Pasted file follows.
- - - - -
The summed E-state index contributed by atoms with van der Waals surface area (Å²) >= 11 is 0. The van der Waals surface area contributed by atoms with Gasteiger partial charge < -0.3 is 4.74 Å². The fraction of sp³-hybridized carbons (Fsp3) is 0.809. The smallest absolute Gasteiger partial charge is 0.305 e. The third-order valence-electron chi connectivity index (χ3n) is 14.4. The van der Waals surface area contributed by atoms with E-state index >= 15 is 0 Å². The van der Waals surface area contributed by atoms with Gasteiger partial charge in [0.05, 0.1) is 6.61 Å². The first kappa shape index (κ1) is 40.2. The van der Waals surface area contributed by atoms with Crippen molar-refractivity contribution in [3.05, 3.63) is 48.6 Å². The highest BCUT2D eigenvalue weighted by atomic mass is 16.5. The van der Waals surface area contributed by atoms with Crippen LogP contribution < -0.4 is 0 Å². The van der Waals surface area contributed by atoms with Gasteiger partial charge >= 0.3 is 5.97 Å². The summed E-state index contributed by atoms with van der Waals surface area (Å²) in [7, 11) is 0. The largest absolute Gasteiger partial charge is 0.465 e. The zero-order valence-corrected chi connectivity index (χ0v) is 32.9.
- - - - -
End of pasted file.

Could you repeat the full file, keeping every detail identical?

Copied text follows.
The summed E-state index contributed by atoms with van der Waals surface area (Å²) >= 11 is 0. The van der Waals surface area contributed by atoms with Gasteiger partial charge < -0.3 is 4.74 Å². The fraction of sp³-hybridized carbons (Fsp3) is 0.809. The smallest absolute Gasteiger partial charge is 0.305 e. The third-order valence-electron chi connectivity index (χ3n) is 14.4. The van der Waals surface area contributed by atoms with E-state index >= 15 is 0 Å². The van der Waals surface area contributed by atoms with Gasteiger partial charge in [0.05, 0.1) is 6.61 Å². The first kappa shape index (κ1) is 40.2. The van der Waals surface area contributed by atoms with Crippen molar-refractivity contribution in [3.05, 3.63) is 48.6 Å². The highest BCUT2D eigenvalue weighted by atomic mass is 16.5. The van der Waals surface area contributed by atoms with Crippen LogP contribution < -0.4 is 0 Å². The van der Waals surface area contributed by atoms with Gasteiger partial charge >= 0.3 is 5.97 Å². The summed E-state index contributed by atoms with van der Waals surface area (Å²) in [7, 11) is 0. The largest absolute Gasteiger partial charge is 0.465 e. The zero-order valence-corrected chi connectivity index (χ0v) is 32.9.